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Brazil Soy Planting Passes 5-Year Average; Remains Below 2018’s Level
SAO PAULO, Nov 4 (Reuters) - Brazilian soybean growers have planted 46% of the estimated area in the 2019/2020 crop, which they started sowing around September, below the level of 60% seen last year, agribusiness consultancy AgRural said on Monday, citing scarce rains.
Despite the slower pace of soy planting compared with 2018, soy sowing work is above a five-year average of 43% of the area for this time of the year, AgRural said.
Brazil will collect an estimated record of 121 million tonnes of soybeans this season after increasing the area by 1.3% to 36.4 million hectares (90 million acres), AgRural said.
With 84% of the area planted in Mato Grosso, Brazil’s largest grain state, and increased rainfall in Paraná, where planting has reached 60% of the area, all eyes are now on Mato Grosso do Sul, according to the consultancy.
Although planting advanced well last week to 58% of the area in Mato Grosso do Sul state, that region has received very little rainfall, which forced some farmers to replant, AgRural said.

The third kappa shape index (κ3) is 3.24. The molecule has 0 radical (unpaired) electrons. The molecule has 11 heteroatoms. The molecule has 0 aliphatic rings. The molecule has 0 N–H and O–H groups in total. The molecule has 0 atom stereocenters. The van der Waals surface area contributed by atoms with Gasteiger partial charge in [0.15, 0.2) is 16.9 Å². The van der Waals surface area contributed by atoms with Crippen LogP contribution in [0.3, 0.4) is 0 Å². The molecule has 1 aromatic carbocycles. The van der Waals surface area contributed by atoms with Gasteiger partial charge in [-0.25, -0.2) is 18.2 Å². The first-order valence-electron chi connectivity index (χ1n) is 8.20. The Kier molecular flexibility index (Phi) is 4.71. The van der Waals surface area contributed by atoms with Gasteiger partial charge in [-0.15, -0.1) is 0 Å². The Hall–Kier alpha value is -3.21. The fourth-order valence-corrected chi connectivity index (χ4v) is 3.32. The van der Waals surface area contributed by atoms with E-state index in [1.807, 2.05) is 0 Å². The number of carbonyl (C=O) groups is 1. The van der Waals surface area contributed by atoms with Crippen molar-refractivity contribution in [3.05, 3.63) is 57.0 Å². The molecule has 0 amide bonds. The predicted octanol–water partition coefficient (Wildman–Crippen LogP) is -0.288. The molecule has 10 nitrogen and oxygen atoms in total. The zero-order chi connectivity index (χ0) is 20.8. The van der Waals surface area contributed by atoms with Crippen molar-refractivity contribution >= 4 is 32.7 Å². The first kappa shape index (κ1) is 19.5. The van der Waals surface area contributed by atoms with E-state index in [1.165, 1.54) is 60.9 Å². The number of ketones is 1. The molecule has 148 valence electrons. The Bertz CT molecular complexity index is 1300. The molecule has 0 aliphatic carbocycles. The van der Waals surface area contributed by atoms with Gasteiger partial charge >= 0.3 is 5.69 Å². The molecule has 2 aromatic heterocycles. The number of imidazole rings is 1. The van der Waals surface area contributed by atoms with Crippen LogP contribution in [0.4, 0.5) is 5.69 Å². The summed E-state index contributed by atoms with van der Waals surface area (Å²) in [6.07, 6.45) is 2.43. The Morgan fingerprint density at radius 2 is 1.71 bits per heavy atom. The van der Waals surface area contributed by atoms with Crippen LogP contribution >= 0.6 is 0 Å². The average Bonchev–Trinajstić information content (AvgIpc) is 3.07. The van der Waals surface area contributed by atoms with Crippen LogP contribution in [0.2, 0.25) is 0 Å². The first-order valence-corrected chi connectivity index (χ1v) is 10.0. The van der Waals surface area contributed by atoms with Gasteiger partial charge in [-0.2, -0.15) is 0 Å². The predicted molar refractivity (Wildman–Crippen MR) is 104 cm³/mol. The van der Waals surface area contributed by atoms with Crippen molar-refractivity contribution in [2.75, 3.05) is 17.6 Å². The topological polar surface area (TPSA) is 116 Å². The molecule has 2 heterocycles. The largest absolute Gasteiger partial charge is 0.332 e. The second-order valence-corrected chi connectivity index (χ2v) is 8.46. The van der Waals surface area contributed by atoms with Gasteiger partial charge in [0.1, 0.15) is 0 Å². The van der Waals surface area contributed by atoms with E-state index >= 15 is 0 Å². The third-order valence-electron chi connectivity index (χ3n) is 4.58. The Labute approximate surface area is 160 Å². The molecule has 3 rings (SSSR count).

There is also concern related to planting of Brazil’s second corn crop, which is done after soybeans are harvested, the consultancy said referring to the situation in Mato Grosso do Sul.
If the rains expected for this week are confirmed, the sowing of soybeans in southern Mato Grosso do Sul will end within the first half of November, allowing corn to be planted inside the region’s normal window, which runs until mid-March, AgRural said.
However, farmers would be better off planting their second corn before the end of February, to prevent second corn yields from becoming more susceptible to reduced rainfall and possible frosts from May, AgRural said. (Reporting by Ana Mano; Editing by Marguerita Choy)
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